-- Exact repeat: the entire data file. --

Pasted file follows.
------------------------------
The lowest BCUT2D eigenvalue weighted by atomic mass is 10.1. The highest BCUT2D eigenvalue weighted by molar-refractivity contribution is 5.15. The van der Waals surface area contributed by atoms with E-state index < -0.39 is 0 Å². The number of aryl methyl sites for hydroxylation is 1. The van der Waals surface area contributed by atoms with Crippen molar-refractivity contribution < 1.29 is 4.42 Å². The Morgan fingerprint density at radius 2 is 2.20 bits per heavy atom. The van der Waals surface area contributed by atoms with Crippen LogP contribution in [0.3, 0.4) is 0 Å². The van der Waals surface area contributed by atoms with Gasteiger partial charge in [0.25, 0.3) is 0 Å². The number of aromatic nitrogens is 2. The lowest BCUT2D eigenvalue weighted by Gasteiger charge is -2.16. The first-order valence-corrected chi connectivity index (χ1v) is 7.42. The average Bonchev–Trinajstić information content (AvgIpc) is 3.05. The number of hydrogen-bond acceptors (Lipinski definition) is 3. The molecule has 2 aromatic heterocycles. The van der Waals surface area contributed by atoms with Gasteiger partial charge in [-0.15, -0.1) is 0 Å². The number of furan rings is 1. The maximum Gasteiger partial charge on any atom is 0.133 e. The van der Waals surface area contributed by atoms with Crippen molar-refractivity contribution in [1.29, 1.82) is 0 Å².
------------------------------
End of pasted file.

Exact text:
The lowest BCUT2D eigenvalue weighted by atomic mass is 10.1. The highest BCUT2D eigenvalue weighted by molar-refractivity contribution is 5.15. The van der Waals surface area contributed by atoms with E-state index < -0.39 is 0 Å². The number of aryl methyl sites for hydroxylation is 1. The van der Waals surface area contributed by atoms with Crippen molar-refractivity contribution < 1.29 is 4.42 Å². The Morgan fingerprint density at radius 2 is 2.20 bits per heavy atom. The van der Waals surface area contributed by atoms with Crippen LogP contribution in [0.3, 0.4) is 0 Å². The van der Waals surface area contributed by atoms with Gasteiger partial charge in [0.25, 0.3) is 0 Å². The number of aromatic nitrogens is 2. The lowest BCUT2D eigenvalue weighted by Gasteiger charge is -2.16. The first-order valence-corrected chi connectivity index (χ1v) is 7.42. The average Bonchev–Trinajstić information content (AvgIpc) is 3.05. The number of hydrogen-bond acceptors (Lipinski definition) is 3. The molecule has 2 aromatic heterocycles. The van der Waals surface area contributed by atoms with Gasteiger partial charge in [-0.15, -0.1) is 0 Å². The number of furan rings is 1. The maximum Gasteiger partial charge on any atom is 0.133 e. The van der Waals surface area contributed by atoms with Crippen molar-refractivity contribution in [1.29, 1.82) is 0 Å².